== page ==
<i>Theridion</i> genus of arachnids

Theridion is a genus of tangle-web spiders with almost 600 described species around the world. Notable species are the Hawaiian happy face spider (T. grallator), named for the iconic symbol on its abdomen, and T. nigroannulatum, one of few spider species that lives in social groups, attacking prey en masse to overwhelm them as a team.

<i>Chrysso</i> Genus of spiders

Chrysso is a genus of comb-footed spiders that was first described by Octavius Pickard-Cambridge in 1882.

<i>Wirada</i> Genus of spiders

Wirada is a genus of comb-footed spiders that was first described by Eugen von Keyserling in 1886.

<i>Chrosiothes</i> Genus of spiders

Chrosiothes is a genus of comb-footed spiders that was first described by Eugène Louis Simon in 1894. It is considered a senior synonym of Theridiotis.

<i>Tetragnatha</i> Genus of spiders

Tetragnatha is a genus of long-jawed orb-weavers found all over the world. It was first described by Pierre André Latreille in 1804, and it contains hundreds of species. Most occur in the tropics and subtropics, and many can run over water. They are commonly called stretch spiders in reference to their elongated body form and their ability to hide on blades of grass or similar elongated substrates by stretching their front legs forward and the others behind them. The name Tetragnatha is derived from Greek, tetra- a numerical prefix referring to four and gnatha meaning "jaw". On the Hawaiian islands, a shift of cursorial behavior occurred long ago, when their ancestors first arrived on the island chain.

<i>Euryopis</i> Genus of spiders

Euryopis is a genus of comb-footed spiders that was first described by Anton Menge in 1868.

<i>Dipoena</i> Genus of spiders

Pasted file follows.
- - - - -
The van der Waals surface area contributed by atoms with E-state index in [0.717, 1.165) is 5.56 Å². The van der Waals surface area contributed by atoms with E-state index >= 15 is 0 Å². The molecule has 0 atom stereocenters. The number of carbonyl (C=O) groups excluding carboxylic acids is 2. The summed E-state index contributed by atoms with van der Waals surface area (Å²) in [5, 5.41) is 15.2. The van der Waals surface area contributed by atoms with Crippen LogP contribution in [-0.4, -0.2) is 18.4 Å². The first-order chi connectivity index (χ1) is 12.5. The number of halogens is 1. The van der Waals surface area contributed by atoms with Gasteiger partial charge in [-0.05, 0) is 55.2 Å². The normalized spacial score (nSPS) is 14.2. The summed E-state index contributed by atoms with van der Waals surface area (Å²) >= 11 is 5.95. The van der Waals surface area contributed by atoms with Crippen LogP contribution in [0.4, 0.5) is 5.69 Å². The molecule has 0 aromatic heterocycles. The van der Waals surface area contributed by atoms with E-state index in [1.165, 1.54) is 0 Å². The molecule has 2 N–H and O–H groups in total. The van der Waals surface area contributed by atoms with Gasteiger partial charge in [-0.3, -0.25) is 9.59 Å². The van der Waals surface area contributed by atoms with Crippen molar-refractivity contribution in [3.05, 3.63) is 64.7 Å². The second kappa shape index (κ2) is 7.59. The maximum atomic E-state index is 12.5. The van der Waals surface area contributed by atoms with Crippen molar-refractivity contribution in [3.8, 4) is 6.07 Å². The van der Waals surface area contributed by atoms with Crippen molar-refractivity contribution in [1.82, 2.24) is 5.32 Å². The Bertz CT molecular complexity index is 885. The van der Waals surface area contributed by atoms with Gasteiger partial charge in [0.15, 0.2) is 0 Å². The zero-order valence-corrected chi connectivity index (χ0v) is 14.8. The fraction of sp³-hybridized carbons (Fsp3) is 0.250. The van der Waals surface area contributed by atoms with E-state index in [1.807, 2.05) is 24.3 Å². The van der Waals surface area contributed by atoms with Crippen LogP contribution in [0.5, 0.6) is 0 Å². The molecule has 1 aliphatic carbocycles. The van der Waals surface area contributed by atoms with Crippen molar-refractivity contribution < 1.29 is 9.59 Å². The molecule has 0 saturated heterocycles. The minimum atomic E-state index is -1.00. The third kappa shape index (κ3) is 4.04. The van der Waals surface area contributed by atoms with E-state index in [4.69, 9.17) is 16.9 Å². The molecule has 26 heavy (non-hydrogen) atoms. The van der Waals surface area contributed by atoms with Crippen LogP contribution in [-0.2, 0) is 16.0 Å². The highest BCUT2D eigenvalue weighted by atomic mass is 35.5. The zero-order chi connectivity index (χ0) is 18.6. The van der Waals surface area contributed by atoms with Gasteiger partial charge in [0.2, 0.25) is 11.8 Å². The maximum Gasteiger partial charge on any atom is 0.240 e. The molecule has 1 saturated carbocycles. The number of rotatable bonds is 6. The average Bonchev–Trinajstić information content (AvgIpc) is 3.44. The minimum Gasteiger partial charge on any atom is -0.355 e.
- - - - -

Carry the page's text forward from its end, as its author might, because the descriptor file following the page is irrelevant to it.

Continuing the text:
Dipoena is a genus of tangle-web spiders that was first described by Tamerlan Thorell in 1869.

<i>Phoroncidia</i> Genus of spiders

Phoroncidia is a genus of comb-footed spiders that was first described by J. O. Westwood in 1835.

<i>Faiditus</i> Genus of spiders

Faiditus is a genus of comb-footed spiders that was first described by Eugen von Keyserling in 1884.

Helvibis is a genus of comb-footed spiders that was first described by Eugen von Keyserling in 1884. It is a senior synonym of Formicinoides.

<i>Rhomphaea</i> Genus of spiders

Rhomphaea is a genus of comb-footed spiders that was first described by Ludwig Carl Christian Koch in 1872.

References

  1. 1 2 3 Gloor, Daniel; Nentwig, Wolfgang; Blick, Theo; Kropf, Christian (2020). "Gen. Thwaitesia O. Pickard-Cambridge, 1881". World Spider Catalog Version 20.0. Natural History Museum Bern. doi:10.24436/2 . Retrieved 2020-07-14.
  2. Levi, H. W.; Levi, L. R. (1962). "The genera of the spider family Theridiidae". Bulletin of the Museum of Comparative Zoology. 127: 31.
  3. Pickard-Cambridge, O. (1881). "On some new genera and species of Araneidea". Proceedings of the Zoological Society of London. 49 (3): 765–775. doi:10.1111/j.1096-3642.1881.tb01333.x.

Further reading